Everything about this book is satisfying – the size (pleasingly pocket-sized), the texture (heavy-grade, slightly rough paper) and of course the contents. It’s a beautifully wrought insight into the mind of an artist who explores her craft, her inspiration, her influences and the world around her in little sequences. Many of these sequences read like little prose poems that stand alone. Many are peppered with the wisdoms of others, from William Morris’s “Art must arrive from daily life” to Stephen Knott’s “definition of the concept of flow as ‘utopia in a moment’”. Unsurprisingly given Baume’s artwork, birds feature heavily as does her grief at the death of her father – more than once, I was reminded of Helen McDonald’s phenomenal ‘H is for Hawk’ which also uses a relationship with birds to weather the storm of grief for a deceased father. (For McDonald it was taming a goshawk, for Baume it’s tempting birds into the garden).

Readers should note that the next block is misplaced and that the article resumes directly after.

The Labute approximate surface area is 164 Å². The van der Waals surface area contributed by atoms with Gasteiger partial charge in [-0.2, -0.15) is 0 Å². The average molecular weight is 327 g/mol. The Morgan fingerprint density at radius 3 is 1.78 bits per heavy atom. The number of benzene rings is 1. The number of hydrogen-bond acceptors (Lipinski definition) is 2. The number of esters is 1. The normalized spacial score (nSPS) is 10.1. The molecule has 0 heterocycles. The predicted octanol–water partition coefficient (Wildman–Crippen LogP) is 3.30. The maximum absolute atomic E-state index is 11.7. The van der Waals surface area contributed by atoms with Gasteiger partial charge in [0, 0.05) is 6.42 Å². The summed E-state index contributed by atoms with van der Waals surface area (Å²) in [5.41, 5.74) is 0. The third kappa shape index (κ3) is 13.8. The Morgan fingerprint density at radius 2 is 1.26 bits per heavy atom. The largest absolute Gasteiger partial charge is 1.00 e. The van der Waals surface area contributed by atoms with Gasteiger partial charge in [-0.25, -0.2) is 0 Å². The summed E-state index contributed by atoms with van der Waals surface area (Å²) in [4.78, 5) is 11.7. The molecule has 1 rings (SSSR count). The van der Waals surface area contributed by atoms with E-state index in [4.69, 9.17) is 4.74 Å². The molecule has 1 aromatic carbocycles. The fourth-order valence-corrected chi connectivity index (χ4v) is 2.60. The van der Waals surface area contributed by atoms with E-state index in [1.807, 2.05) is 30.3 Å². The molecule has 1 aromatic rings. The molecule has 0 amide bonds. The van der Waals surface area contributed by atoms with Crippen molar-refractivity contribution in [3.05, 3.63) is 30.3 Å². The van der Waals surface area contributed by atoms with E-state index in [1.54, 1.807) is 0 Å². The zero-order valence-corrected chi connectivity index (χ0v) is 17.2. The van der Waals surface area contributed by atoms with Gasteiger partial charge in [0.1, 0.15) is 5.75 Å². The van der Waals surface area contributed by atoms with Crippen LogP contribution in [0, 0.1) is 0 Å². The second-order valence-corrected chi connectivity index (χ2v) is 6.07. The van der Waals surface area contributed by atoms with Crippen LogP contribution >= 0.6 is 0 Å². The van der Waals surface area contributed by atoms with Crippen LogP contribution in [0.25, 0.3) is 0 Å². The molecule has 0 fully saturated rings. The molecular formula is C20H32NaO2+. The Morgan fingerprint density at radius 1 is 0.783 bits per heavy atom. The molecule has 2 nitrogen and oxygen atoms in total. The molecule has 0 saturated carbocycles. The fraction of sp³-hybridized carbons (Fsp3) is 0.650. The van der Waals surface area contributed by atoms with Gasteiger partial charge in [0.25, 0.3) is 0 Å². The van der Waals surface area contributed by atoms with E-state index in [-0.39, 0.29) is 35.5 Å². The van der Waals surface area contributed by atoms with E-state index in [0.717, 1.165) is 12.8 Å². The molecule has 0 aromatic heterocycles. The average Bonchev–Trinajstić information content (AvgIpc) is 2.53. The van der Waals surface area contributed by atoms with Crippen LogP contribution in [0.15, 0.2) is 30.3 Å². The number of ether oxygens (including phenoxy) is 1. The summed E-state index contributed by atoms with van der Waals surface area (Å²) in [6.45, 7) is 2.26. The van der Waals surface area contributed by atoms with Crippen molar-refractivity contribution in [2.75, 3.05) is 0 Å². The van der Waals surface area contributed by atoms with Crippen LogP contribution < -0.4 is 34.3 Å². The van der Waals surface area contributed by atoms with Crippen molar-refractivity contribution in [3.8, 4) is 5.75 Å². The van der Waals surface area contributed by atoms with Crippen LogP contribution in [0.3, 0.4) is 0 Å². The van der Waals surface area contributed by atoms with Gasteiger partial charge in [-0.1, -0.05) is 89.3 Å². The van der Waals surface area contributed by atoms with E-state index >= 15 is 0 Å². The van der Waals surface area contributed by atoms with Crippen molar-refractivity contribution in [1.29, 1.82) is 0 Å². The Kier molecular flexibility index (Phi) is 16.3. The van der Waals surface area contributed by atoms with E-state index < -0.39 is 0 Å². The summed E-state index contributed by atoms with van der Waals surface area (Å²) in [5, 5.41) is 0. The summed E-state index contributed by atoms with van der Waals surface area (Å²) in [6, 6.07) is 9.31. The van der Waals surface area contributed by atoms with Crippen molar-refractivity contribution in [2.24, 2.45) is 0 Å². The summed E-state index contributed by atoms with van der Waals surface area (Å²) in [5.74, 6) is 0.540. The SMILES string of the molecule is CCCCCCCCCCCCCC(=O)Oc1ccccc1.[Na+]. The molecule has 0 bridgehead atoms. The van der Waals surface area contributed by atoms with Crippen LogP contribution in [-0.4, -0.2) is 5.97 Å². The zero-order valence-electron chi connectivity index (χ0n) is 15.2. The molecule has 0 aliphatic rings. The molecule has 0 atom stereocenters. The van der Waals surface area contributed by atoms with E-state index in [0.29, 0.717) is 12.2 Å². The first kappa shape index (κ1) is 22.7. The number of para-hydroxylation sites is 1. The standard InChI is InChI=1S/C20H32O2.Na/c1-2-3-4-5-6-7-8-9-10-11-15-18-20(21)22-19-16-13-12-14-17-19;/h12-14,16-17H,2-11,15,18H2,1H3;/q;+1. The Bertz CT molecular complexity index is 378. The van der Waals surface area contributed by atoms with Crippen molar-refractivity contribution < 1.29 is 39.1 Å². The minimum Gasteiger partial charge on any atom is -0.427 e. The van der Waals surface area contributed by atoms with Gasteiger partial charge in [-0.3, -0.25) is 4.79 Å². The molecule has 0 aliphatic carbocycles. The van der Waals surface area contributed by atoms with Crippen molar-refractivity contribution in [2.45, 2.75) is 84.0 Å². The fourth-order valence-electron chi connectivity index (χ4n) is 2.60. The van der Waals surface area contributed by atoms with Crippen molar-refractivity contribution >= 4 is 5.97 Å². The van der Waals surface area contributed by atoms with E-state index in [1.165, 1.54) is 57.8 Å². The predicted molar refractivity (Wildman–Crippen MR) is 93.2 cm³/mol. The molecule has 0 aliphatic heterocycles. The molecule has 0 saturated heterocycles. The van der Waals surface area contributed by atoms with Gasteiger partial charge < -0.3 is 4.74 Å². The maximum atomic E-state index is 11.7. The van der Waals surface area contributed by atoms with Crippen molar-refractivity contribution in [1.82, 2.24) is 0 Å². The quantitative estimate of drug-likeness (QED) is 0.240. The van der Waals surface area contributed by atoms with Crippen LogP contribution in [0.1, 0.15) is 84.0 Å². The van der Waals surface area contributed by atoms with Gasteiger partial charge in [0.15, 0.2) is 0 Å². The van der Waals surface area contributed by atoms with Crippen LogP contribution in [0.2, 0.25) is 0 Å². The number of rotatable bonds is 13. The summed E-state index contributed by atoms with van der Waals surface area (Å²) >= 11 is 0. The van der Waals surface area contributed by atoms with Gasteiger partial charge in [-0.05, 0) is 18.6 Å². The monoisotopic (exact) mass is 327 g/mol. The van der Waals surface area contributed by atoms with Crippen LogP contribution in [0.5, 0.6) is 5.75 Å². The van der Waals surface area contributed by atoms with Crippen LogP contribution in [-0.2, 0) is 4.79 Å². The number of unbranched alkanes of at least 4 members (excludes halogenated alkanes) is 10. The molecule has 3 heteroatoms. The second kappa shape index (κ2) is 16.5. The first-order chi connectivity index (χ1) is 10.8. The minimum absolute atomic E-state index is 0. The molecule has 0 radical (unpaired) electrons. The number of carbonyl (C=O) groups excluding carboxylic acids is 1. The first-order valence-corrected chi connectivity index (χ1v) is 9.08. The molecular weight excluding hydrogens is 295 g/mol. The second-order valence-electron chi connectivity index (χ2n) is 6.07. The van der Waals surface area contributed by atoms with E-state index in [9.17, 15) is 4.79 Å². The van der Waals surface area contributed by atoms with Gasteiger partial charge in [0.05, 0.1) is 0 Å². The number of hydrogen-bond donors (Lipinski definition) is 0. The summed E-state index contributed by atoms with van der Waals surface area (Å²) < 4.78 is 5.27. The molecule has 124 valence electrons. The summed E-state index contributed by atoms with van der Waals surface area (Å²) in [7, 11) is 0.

It’s a beautiful book, filled with intimate insights. It’s incredibly personal and I’m sure any creative type will recognise the chaos caused by a person’s need and desire to create conflicting with their self-doubt. I’ll definitely find answers in it for years to come.